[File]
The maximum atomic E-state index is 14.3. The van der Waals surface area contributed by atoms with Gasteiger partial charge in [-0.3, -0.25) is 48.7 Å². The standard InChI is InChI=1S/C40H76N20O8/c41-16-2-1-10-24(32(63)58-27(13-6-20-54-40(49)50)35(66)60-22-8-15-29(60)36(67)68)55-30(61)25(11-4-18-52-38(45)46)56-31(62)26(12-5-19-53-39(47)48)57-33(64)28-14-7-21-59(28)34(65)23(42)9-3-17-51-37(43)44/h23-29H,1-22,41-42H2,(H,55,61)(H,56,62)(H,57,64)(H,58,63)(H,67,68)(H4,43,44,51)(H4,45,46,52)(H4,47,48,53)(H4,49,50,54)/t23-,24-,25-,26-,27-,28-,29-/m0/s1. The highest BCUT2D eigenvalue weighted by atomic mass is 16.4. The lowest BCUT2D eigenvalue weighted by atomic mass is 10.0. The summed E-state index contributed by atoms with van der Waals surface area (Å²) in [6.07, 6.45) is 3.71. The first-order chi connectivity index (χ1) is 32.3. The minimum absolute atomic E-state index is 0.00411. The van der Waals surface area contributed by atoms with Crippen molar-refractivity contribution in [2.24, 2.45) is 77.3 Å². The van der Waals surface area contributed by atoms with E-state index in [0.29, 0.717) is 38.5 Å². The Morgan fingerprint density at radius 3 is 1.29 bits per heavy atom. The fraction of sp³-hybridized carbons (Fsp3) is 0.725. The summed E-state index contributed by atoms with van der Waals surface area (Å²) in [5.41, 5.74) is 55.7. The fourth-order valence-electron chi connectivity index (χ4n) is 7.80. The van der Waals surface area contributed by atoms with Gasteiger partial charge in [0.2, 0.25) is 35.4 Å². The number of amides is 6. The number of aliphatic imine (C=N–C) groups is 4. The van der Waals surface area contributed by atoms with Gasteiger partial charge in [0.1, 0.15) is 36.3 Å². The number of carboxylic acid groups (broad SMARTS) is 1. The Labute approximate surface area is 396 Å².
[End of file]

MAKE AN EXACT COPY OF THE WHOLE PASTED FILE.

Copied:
The maximum atomic E-state index is 14.3. The van der Waals surface area contributed by atoms with Gasteiger partial charge in [-0.3, -0.25) is 48.7 Å². The standard InChI is InChI=1S/C40H76N20O8/c41-16-2-1-10-24(32(63)58-27(13-6-20-54-40(49)50)35(66)60-22-8-15-29(60)36(67)68)55-30(61)25(11-4-18-52-38(45)46)56-31(62)26(12-5-19-53-39(47)48)57-33(64)28-14-7-21-59(28)34(65)23(42)9-3-17-51-37(43)44/h23-29H,1-22,41-42H2,(H,55,61)(H,56,62)(H,57,64)(H,58,63)(H,67,68)(H4,43,44,51)(H4,45,46,52)(H4,47,48,53)(H4,49,50,54)/t23-,24-,25-,26-,27-,28-,29-/m0/s1. The highest BCUT2D eigenvalue weighted by atomic mass is 16.4. The lowest BCUT2D eigenvalue weighted by atomic mass is 10.0. The summed E-state index contributed by atoms with van der Waals surface area (Å²) in [6.07, 6.45) is 3.71. The first-order chi connectivity index (χ1) is 32.3. The minimum absolute atomic E-state index is 0.00411. The van der Waals surface area contributed by atoms with Crippen molar-refractivity contribution in [2.24, 2.45) is 77.3 Å². The van der Waals surface area contributed by atoms with E-state index in [0.29, 0.717) is 38.5 Å². The Morgan fingerprint density at radius 3 is 1.29 bits per heavy atom. The fraction of sp³-hybridized carbons (Fsp3) is 0.725. The summed E-state index contributed by atoms with van der Waals surface area (Å²) in [5.41, 5.74) is 55.7. The fourth-order valence-electron chi connectivity index (χ4n) is 7.80. The van der Waals surface area contributed by atoms with Gasteiger partial charge in [0.2, 0.25) is 35.4 Å². The number of amides is 6. The number of aliphatic imine (C=N–C) groups is 4. The van der Waals surface area contributed by atoms with Gasteiger partial charge in [0.1, 0.15) is 36.3 Å². The number of carboxylic acid groups (broad SMARTS) is 1. The Labute approximate surface area is 396 Å².